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May Arrest Mr. Vanderbilt

American Government Special Collections Reference Desk

Topics:  William K. Vanderbilt Jr.

May Arrest Mr. Vanderbilt

The New York Times
June 8, 1900

He Runs Down a Child - Mayor of Newport Threatens Him for Fast Locomobile Driving

Special to the New York Times

NEWPORT, June 7 - Rumors of complaints regarding the speed which William K. Vanderbilt, Jr., has been driving his locomobile through this city have been heard for the past three days, but nothing official has been done by the local authorities until to-day, when Frederick Sheldon, one of the prominent cottagers, called upon Mayor Boyle and lodged a complaint against Mr. Vanderbilt, for the speed with which he passed through the city this morning.  According to his complaint, he had a narrow escape from being badly injured.  Mr. Sheldon demanded that something should be done to prevent Mr. Vanderbilt from driving his machine at the speed he has been going, and after fully explaining the circumstances, he drove home satisfied.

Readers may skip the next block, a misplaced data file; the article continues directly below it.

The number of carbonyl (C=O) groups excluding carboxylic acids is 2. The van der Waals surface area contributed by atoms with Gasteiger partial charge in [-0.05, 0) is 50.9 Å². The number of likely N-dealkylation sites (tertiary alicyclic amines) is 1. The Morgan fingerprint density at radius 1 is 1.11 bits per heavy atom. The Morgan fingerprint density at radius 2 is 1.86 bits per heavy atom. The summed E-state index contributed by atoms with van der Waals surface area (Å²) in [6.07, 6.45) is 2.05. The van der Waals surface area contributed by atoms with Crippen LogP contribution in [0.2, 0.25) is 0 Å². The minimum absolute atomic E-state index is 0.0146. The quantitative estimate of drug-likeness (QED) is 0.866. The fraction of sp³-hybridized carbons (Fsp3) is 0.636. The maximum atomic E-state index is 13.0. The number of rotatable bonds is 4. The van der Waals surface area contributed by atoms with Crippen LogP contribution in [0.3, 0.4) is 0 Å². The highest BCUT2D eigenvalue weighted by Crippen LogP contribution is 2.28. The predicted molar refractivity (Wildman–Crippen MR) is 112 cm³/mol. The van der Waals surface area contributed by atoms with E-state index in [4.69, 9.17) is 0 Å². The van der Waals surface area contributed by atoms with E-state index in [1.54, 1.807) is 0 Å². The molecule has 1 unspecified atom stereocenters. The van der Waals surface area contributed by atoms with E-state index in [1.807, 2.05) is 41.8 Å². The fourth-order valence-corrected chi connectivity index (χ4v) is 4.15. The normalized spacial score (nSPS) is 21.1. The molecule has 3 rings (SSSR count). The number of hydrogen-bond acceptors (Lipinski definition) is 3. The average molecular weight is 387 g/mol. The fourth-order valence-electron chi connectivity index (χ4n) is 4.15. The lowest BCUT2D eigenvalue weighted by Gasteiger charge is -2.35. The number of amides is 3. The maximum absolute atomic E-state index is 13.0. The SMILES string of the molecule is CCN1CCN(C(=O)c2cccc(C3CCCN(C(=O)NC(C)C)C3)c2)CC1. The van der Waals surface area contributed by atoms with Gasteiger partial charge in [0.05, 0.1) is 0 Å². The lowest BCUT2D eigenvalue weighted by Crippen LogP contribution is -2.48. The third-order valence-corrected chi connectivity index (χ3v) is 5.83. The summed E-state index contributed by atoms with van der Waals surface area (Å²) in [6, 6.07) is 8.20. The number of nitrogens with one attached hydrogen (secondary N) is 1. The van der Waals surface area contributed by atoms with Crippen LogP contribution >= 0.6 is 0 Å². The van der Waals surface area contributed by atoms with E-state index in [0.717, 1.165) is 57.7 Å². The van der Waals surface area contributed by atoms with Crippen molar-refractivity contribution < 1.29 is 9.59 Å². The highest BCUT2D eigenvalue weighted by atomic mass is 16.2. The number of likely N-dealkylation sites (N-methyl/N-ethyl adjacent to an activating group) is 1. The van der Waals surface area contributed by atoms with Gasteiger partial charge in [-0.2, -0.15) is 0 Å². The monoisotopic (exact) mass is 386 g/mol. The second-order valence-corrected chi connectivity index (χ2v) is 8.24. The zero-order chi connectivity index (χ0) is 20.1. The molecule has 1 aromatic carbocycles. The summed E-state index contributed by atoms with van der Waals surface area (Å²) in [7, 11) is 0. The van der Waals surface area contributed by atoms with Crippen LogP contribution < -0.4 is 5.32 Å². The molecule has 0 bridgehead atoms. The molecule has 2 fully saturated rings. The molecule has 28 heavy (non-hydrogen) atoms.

Later Mr. Vanderbilt chanced to meet the Mayor and his Honor threatened him with arrest if he persisted in racing his locomobile through the streets of Newport.

This afternoon Mr. Vanderbilt came from the Herreshoff works at Bristol, landing at the Bristol ferry, where his locomobile was in waiting and, with a party of guests, drove into Newport with his usual speed.

Later as Mr. Vanderbilt was passing along the lower part of Thames street in a runabout automobile a little girl, who attempted to run across the roadway, was struck by one wheel and was thrown to the ground.  Mr. Vanderbilt immediately stopped, the automobile and jumping to the roadway quickly picked the child up in his arms and held it until the mother arrived.

The child apparently was not injured, and after handing her over to her mother Mr. Vanderbilt informed the parent that any medical attention or care the child might need, as a result of the accident, would be furnished at his expense.

The farmers in Middletown are considerably worked up over the rapid speed with which W. K. Vanderbilt, Jr., passed through that town a few days ago with his "lightning machine," as it has been named in the rural districts, and the Council will hold a special meeting to regulate the speed of such carriages.

The Ordinance Committee of the City Council of Newport will hold a special meeting to-morrow afternoon to take action in regard to the speed rate and other matters pertaining to the regulation of automobiles in Newport.



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